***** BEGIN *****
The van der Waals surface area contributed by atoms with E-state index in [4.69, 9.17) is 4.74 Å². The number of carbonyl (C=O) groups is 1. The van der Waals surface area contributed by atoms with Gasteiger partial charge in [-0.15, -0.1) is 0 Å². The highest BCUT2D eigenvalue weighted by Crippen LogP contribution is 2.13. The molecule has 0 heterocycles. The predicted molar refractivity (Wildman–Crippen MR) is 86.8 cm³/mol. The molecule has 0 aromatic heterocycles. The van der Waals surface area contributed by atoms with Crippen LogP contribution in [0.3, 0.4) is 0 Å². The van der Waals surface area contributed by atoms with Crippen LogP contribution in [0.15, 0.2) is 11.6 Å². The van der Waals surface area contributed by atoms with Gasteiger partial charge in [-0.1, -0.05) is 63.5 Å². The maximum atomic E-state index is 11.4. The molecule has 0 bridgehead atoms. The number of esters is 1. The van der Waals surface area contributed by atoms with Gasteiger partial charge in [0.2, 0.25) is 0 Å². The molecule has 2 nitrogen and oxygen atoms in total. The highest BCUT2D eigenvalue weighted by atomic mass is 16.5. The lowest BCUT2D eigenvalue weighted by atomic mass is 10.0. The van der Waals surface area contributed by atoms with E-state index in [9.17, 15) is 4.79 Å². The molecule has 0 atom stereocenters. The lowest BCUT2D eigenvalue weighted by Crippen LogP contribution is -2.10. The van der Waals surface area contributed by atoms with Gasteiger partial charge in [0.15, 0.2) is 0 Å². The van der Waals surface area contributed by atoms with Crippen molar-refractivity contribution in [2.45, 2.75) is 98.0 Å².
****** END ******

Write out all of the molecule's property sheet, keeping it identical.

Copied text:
The van der Waals surface area contributed by atoms with E-state index in [4.69, 9.17) is 4.74 Å². The number of carbonyl (C=O) groups is 1. The van der Waals surface area contributed by atoms with Gasteiger partial charge in [-0.15, -0.1) is 0 Å². The highest BCUT2D eigenvalue weighted by Crippen LogP contribution is 2.13. The molecule has 0 heterocycles. The predicted molar refractivity (Wildman–Crippen MR) is 86.8 cm³/mol. The molecule has 0 aromatic heterocycles. The van der Waals surface area contributed by atoms with Crippen LogP contribution in [0.3, 0.4) is 0 Å². The van der Waals surface area contributed by atoms with Crippen LogP contribution in [0.15, 0.2) is 11.6 Å². The van der Waals surface area contributed by atoms with Gasteiger partial charge in [-0.1, -0.05) is 63.5 Å². The maximum atomic E-state index is 11.4. The molecule has 0 bridgehead atoms. The number of esters is 1. The van der Waals surface area contributed by atoms with Gasteiger partial charge in [0.2, 0.25) is 0 Å². The molecule has 2 nitrogen and oxygen atoms in total. The highest BCUT2D eigenvalue weighted by atomic mass is 16.5. The lowest BCUT2D eigenvalue weighted by atomic mass is 10.0. The van der Waals surface area contributed by atoms with E-state index in [9.17, 15) is 4.79 Å². The molecule has 0 atom stereocenters. The lowest BCUT2D eigenvalue weighted by Crippen LogP contribution is -2.10. The van der Waals surface area contributed by atoms with Gasteiger partial charge in [0.15, 0.2) is 0 Å². The van der Waals surface area contributed by atoms with Crippen molar-refractivity contribution in [2.45, 2.75) is 98.0 Å².